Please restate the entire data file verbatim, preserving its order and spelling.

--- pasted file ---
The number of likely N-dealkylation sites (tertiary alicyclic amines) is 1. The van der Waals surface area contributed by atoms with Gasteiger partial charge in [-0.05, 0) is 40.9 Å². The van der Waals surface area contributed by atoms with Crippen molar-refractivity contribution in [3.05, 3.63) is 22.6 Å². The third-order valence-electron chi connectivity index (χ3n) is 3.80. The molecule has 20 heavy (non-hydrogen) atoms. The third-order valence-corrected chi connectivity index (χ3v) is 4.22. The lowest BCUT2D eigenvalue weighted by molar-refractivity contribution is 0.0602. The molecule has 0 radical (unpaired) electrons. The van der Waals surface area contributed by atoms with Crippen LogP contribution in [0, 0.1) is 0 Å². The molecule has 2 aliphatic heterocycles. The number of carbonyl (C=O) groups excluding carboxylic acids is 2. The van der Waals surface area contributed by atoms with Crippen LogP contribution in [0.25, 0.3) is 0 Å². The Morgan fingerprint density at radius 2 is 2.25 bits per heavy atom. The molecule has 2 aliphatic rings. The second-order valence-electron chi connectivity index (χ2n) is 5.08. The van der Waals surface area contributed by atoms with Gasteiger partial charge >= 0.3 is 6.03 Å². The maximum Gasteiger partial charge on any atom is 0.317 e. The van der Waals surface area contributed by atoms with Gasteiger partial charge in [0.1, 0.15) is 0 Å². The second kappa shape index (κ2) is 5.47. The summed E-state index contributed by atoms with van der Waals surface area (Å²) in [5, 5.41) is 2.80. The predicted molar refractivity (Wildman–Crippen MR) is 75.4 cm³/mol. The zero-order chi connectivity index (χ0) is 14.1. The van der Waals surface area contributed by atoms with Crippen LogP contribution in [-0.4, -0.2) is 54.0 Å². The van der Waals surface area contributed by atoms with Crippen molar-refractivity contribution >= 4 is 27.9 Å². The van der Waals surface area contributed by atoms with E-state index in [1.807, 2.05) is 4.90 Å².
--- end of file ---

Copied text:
The number of likely N-dealkylation sites (tertiary alicyclic amines) is 1. The van der Waals surface area contributed by atoms with Gasteiger partial charge in [-0.05, 0) is 40.9 Å². The van der Waals surface area contributed by atoms with Crippen molar-refractivity contribution in [3.05, 3.63) is 22.6 Å². The third-order valence-electron chi connectivity index (χ3n) is 3.80. The molecule has 20 heavy (non-hydrogen) atoms. The third-order valence-corrected chi connectivity index (χ3v) is 4.22. The lowest BCUT2D eigenvalue weighted by molar-refractivity contribution is 0.0602. The molecule has 0 radical (unpaired) electrons. The van der Waals surface area contributed by atoms with Crippen LogP contribution in [0, 0.1) is 0 Å². The molecule has 2 aliphatic heterocycles. The number of carbonyl (C=O) groups excluding carboxylic acids is 2. The van der Waals surface area contributed by atoms with Crippen LogP contribution in [0.25, 0.3) is 0 Å². The Morgan fingerprint density at radius 2 is 2.25 bits per heavy atom. The molecule has 2 aliphatic rings. The second-order valence-electron chi connectivity index (χ2n) is 5.08. The van der Waals surface area contributed by atoms with Gasteiger partial charge >= 0.3 is 6.03 Å². The maximum Gasteiger partial charge on any atom is 0.317 e. The van der Waals surface area contributed by atoms with Gasteiger partial charge in [0.1, 0.15) is 0 Å². The second kappa shape index (κ2) is 5.47. The summed E-state index contributed by atoms with van der Waals surface area (Å²) in [5, 5.41) is 2.80. The predicted molar refractivity (Wildman–Crippen MR) is 75.4 cm³/mol. The zero-order chi connectivity index (χ0) is 14.1. The van der Waals surface area contributed by atoms with Crippen LogP contribution in [-0.4, -0.2) is 54.0 Å². The van der Waals surface area contributed by atoms with Crippen molar-refractivity contribution >= 4 is 27.9 Å². The van der Waals surface area contributed by atoms with E-state index in [1.807, 2.05) is 4.90 Å².